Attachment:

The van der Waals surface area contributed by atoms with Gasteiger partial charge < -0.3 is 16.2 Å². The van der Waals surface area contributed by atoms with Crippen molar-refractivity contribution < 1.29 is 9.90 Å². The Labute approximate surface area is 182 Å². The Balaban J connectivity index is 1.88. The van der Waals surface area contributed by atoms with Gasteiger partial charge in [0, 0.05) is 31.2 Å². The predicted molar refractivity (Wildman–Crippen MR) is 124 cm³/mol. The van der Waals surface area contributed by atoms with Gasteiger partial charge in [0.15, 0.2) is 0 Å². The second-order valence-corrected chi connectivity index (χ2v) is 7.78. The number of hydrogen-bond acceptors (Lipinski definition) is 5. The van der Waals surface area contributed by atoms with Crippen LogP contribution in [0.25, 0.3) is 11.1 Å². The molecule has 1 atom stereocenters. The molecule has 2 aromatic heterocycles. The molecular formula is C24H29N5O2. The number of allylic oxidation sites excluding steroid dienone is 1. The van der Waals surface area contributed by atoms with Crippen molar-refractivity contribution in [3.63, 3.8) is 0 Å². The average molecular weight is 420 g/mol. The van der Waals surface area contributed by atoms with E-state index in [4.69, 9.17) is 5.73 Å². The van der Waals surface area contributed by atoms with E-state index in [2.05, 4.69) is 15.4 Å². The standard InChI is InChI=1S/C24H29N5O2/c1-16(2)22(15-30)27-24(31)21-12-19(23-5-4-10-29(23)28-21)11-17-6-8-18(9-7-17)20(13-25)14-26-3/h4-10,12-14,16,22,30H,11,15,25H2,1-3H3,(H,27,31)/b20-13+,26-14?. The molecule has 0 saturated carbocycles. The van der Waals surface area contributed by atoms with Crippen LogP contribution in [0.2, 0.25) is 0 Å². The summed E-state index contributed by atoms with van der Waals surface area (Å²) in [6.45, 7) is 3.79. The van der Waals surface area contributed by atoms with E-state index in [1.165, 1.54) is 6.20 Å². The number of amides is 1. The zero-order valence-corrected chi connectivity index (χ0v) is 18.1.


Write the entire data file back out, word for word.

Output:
The van der Waals surface area contributed by atoms with Gasteiger partial charge < -0.3 is 16.2 Å². The van der Waals surface area contributed by atoms with Crippen molar-refractivity contribution < 1.29 is 9.90 Å². The Labute approximate surface area is 182 Å². The Balaban J connectivity index is 1.88. The van der Waals surface area contributed by atoms with Gasteiger partial charge in [0, 0.05) is 31.2 Å². The predicted molar refractivity (Wildman–Crippen MR) is 124 cm³/mol. The van der Waals surface area contributed by atoms with Gasteiger partial charge in [0.15, 0.2) is 0 Å². The second-order valence-corrected chi connectivity index (χ2v) is 7.78. The number of hydrogen-bond acceptors (Lipinski definition) is 5. The van der Waals surface area contributed by atoms with Crippen LogP contribution in [0.25, 0.3) is 11.1 Å². The molecule has 1 atom stereocenters. The molecule has 2 aromatic heterocycles. The molecular formula is C24H29N5O2. The number of allylic oxidation sites excluding steroid dienone is 1. The van der Waals surface area contributed by atoms with Crippen molar-refractivity contribution in [3.63, 3.8) is 0 Å². The average molecular weight is 420 g/mol. The van der Waals surface area contributed by atoms with E-state index in [4.69, 9.17) is 5.73 Å². The van der Waals surface area contributed by atoms with E-state index in [2.05, 4.69) is 15.4 Å². The standard InChI is InChI=1S/C24H29N5O2/c1-16(2)22(15-30)27-24(31)21-12-19(23-5-4-10-29(23)28-21)11-17-6-8-18(9-7-17)20(13-25)14-26-3/h4-10,12-14,16,22,30H,11,15,25H2,1-3H3,(H,27,31)/b20-13+,26-14?. The molecule has 0 saturated carbocycles. The van der Waals surface area contributed by atoms with Crippen LogP contribution in [0.2, 0.25) is 0 Å². The summed E-state index contributed by atoms with van der Waals surface area (Å²) in [6.45, 7) is 3.79. The van der Waals surface area contributed by atoms with E-state index in [1.165, 1.54) is 6.20 Å². The number of amides is 1. The zero-order valence-corrected chi connectivity index (χ0v) is 18.1.